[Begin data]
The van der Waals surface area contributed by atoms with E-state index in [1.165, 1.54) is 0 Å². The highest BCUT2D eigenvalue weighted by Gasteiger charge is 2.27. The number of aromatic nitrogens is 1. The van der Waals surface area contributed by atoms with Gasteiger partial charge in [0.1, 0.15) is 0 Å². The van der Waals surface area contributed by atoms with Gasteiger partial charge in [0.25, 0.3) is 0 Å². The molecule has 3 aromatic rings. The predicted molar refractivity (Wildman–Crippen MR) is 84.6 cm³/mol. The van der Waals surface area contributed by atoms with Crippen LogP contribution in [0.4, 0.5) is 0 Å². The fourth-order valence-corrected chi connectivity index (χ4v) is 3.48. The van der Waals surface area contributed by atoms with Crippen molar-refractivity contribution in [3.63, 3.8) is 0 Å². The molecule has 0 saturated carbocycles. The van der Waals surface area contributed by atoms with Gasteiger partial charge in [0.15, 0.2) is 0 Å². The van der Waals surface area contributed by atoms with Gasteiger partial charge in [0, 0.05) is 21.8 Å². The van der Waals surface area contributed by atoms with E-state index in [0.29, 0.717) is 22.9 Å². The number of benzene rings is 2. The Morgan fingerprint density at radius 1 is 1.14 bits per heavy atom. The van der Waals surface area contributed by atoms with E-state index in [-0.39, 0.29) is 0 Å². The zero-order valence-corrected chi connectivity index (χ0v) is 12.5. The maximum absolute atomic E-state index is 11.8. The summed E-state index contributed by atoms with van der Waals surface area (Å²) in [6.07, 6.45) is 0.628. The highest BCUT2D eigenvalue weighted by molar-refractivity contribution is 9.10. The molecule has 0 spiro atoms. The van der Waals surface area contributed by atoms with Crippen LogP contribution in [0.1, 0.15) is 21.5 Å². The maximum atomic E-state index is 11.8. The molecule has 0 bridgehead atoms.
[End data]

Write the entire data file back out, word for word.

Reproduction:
The van der Waals surface area contributed by atoms with E-state index in [1.165, 1.54) is 0 Å². The highest BCUT2D eigenvalue weighted by Gasteiger charge is 2.27. The number of aromatic nitrogens is 1. The van der Waals surface area contributed by atoms with Gasteiger partial charge in [0.1, 0.15) is 0 Å². The van der Waals surface area contributed by atoms with Gasteiger partial charge in [0.25, 0.3) is 0 Å². The molecule has 3 aromatic rings. The predicted molar refractivity (Wildman–Crippen MR) is 84.6 cm³/mol. The van der Waals surface area contributed by atoms with Crippen LogP contribution in [0.4, 0.5) is 0 Å². The fourth-order valence-corrected chi connectivity index (χ4v) is 3.48. The van der Waals surface area contributed by atoms with Crippen molar-refractivity contribution in [3.63, 3.8) is 0 Å². The molecule has 0 saturated carbocycles. The van der Waals surface area contributed by atoms with Gasteiger partial charge in [0.15, 0.2) is 0 Å². The van der Waals surface area contributed by atoms with Gasteiger partial charge in [0, 0.05) is 21.8 Å². The van der Waals surface area contributed by atoms with E-state index in [0.29, 0.717) is 22.9 Å². The number of benzene rings is 2. The Morgan fingerprint density at radius 1 is 1.14 bits per heavy atom. The van der Waals surface area contributed by atoms with E-state index in [-0.39, 0.29) is 0 Å². The zero-order valence-corrected chi connectivity index (χ0v) is 12.5. The maximum absolute atomic E-state index is 11.8. The summed E-state index contributed by atoms with van der Waals surface area (Å²) in [6.07, 6.45) is 0.628. The highest BCUT2D eigenvalue weighted by molar-refractivity contribution is 9.10. The molecule has 0 spiro atoms. The van der Waals surface area contributed by atoms with Crippen LogP contribution in [0.1, 0.15) is 21.5 Å². The maximum atomic E-state index is 11.8. The molecule has 0 bridgehead atoms.